Isola (Isola: Tajuu jinkaku shôjo) (2000)

Chihiro suffers from muliple personalities - and one of them is deadly.
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Isola (Isola: Tajuu jinkaku shôjo) - Chihiro suffers from muliple personalities - and one of them is deadly

Although filled with traditional Japanese horror supernaturalness, wild flights of fantasy and schoolgirl beatings, Isola (Isola: Tajuu jinkaku shôjo) is not a traditional J-Horror with long black haired sexy ghosts crawling along ceilings and jump scares via dead people's reflections. The majority of the movie creates an air of mystery through some severe mental illnesses and some brutal life situations that have afflicted the players in the game, but fret not if you need a fantastical escape from dreary realism, as said mental illnesses consist of the kindly Tokyo aid volunteer Yukari Kamo (Yoshino Kimura) and her ability to read minds and Chihiro Moritani (Yû Kurosawa) and her 13 personalities... one of which is a killer!

There are numerous cultural inappropriately inspired scenes which amplifies the brutalness for the Western world, not saying that this behaviour is appropriate in the East but such things are almost unthinkable in a US movie and quite common in Asian cinema. Notably the severe beating of Yukari by Chihiro's molestery Uncle and Chihiro's "smack down the stairs" from her school teacher for pulling a silly face, both acts which seem more inappropriate than a "touching tribute" at Westley Allen Dodd's funeral (I'm going to Hell if anyone gets that!)

Chihiro is a messed up schoolgirl traumatized by a car accident that happened when she was 5 which resulted in the death of her parents and a shattering of her one personality into many. Luckily her Uncle decides to look after her so that he will not lose the family inheritance, unluckily he is a violent pervert and he doesn't really help with the speedy recovery of Chihiro's mental state. Chihiro is bullied at school and outside of school for her freakiness and her only friends are her other personalities, Toko, Yoko, Hitomi, Mitsuru, Sho, Shuri, Noriko... errr... Sleepy, Sneezy and Dopey... maybe. Each personality seems to have a different detrimental effect on Chihiro from self-harming to inspiring the murder of dogs!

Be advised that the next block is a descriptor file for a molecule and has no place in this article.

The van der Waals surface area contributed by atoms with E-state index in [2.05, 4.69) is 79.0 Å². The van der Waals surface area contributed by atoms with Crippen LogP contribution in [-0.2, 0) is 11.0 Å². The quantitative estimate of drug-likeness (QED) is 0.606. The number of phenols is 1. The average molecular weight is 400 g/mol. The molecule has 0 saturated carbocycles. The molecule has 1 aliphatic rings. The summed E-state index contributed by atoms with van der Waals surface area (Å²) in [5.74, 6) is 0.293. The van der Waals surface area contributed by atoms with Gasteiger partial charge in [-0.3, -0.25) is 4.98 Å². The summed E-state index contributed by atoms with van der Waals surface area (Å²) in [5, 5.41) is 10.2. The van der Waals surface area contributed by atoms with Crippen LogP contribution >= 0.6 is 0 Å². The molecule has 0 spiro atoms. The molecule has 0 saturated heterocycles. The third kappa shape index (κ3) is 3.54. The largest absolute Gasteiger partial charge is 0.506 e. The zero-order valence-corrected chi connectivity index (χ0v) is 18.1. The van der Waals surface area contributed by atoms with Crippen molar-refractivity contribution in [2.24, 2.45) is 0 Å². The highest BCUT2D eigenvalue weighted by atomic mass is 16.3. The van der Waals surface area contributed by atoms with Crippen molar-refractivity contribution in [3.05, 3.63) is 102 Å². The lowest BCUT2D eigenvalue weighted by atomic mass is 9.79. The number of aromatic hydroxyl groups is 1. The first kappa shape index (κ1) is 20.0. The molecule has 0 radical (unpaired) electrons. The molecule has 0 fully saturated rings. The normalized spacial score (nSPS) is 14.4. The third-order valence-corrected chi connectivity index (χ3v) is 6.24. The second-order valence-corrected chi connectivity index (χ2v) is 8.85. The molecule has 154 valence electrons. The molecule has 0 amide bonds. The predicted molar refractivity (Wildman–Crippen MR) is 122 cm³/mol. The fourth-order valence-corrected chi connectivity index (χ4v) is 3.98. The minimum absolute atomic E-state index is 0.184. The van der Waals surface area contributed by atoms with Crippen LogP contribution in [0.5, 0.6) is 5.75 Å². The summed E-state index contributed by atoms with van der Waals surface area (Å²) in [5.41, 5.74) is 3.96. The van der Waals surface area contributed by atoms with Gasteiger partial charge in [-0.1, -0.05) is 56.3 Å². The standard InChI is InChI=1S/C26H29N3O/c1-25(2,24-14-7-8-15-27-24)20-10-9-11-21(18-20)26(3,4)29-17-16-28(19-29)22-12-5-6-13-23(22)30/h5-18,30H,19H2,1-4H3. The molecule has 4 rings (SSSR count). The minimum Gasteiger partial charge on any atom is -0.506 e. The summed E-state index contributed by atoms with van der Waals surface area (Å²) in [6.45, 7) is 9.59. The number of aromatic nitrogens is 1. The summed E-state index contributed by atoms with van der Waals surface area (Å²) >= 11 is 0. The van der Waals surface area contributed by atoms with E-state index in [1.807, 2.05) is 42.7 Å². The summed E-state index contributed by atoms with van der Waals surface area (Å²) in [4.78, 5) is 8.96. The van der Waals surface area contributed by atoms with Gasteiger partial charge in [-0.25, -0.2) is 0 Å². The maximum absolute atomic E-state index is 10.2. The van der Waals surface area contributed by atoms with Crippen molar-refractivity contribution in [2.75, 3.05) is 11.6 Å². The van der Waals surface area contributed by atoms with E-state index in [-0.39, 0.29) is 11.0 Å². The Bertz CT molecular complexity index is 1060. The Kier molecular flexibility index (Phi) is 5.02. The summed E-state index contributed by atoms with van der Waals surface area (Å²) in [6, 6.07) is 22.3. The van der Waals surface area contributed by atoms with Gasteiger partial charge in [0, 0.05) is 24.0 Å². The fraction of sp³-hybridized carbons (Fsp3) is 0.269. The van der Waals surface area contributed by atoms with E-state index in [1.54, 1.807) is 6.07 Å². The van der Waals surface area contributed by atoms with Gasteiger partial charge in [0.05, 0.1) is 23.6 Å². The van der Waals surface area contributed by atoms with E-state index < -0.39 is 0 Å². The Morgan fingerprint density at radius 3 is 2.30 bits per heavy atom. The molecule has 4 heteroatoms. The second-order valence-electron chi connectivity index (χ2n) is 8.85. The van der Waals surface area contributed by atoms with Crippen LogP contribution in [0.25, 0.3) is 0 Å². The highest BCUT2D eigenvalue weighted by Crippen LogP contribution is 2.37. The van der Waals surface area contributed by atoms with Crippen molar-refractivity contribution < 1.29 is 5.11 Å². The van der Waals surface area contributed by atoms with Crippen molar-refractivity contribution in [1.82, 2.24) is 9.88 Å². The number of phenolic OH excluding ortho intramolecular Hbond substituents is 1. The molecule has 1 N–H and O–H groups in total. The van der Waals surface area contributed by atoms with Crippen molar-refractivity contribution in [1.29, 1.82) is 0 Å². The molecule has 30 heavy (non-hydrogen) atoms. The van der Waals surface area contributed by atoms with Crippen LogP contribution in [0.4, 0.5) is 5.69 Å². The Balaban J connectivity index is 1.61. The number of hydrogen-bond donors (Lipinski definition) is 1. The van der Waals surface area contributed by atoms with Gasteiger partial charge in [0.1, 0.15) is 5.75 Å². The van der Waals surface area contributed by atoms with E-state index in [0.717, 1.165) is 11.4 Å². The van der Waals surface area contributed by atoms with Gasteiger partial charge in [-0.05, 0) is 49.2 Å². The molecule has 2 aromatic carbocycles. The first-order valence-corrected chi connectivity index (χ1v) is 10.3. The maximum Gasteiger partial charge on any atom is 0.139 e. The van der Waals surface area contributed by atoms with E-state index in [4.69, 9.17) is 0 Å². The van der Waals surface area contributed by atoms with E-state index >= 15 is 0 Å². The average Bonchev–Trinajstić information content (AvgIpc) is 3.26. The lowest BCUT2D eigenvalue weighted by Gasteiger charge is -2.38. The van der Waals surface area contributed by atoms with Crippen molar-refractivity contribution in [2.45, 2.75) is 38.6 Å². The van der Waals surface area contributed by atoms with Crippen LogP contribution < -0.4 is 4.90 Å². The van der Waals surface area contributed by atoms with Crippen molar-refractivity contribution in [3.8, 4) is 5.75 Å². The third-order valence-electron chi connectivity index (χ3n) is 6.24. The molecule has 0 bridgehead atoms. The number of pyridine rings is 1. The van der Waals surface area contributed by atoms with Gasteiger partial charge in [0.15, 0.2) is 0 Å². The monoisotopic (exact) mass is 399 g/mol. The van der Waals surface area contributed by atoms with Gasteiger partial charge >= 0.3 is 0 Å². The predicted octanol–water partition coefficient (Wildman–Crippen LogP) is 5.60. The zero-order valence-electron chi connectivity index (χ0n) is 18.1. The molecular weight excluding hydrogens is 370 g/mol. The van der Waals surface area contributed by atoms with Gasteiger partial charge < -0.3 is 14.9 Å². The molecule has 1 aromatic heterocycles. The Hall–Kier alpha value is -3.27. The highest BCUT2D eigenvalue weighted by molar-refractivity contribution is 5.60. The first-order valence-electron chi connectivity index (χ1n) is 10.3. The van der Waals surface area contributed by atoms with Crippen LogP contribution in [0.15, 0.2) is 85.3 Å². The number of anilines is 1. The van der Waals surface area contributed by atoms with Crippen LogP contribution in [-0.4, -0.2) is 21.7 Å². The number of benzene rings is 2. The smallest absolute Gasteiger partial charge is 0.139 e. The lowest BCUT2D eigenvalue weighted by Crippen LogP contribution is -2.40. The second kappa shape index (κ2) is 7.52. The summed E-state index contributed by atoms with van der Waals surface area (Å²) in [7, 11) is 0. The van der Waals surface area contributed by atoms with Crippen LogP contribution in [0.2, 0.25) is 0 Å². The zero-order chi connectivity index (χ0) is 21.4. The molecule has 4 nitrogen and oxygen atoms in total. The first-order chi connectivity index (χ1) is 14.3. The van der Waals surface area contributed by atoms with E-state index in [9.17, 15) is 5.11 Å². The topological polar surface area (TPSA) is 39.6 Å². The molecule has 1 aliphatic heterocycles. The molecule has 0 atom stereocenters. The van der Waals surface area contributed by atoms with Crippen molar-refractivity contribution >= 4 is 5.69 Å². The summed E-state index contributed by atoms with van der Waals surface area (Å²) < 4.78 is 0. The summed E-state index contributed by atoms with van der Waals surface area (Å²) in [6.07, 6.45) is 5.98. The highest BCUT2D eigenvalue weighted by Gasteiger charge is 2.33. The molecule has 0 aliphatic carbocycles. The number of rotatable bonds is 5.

Meanwhile Yukari Kamo has come over from Tokyo to volunteer her caring skills for the survivors of the 1995 Kobe earthquake. Her caring abilities are enhanced by her ability to hear the thoughts of others but she is also cursed with this talent as she has no control of it but luckily has drugs to control the condition that is now internationally recognised as "Cameron Vale Syndrome". Soon Chihiro and Yakari walk along paths that cross at a self-harming junction and Chihiro becomes the underarm feathers of Yakari's metaphorical wing.

Intrigued with Chihiro's condition Yakari investigates the numerous personalities and discovers that "One of these things is not like the others, one of these things just doesn't belong". The odd one out is Isola who may or may not be the separated part of an out-of-body experience that gained residence in the mind of an already devastated psyche after the host body died in the earthquake (covered in sticky white stuff I must add... but Ed Gein was not available to comment) while partaking in a separating of spirit from physical body experiment in an IOSLAtion tank... maybe. Isola is out for revenge and with her out of body possession powers she may just get it.

Isola a fairly innovative Japanese horror and manages to avoid jumping on any commercial bandwagons to gain viewers from stereotypes originated in Ringu. Gore is minimal but what little there is makes good use of surprising the supporting cast members and the audience, the violence is much more of a shocker than the gore simply because of the inappropriateness in accepted societal circles currently in fashion and there is an in-depth yet slightly preposterous storyline to maintain interest. There are a few ominous scenes inspiring a slight twitch in the underwear but overall this is more of a "tale of horror" rather than relentless suspense or a cacophony of shocks and scares, the mystery element keeps the viewer captivated and the conclusion is quite a rerouting from the first part of the story. In summary, viewing Isola is like the dissociative identity disorder sufferer's equivalent of receiving 13 hand-jobs from 13 different people... it is helped by 13 personalities but may become less of a thrill if you don't put it down in between.
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Categories: Asian Horror Movies

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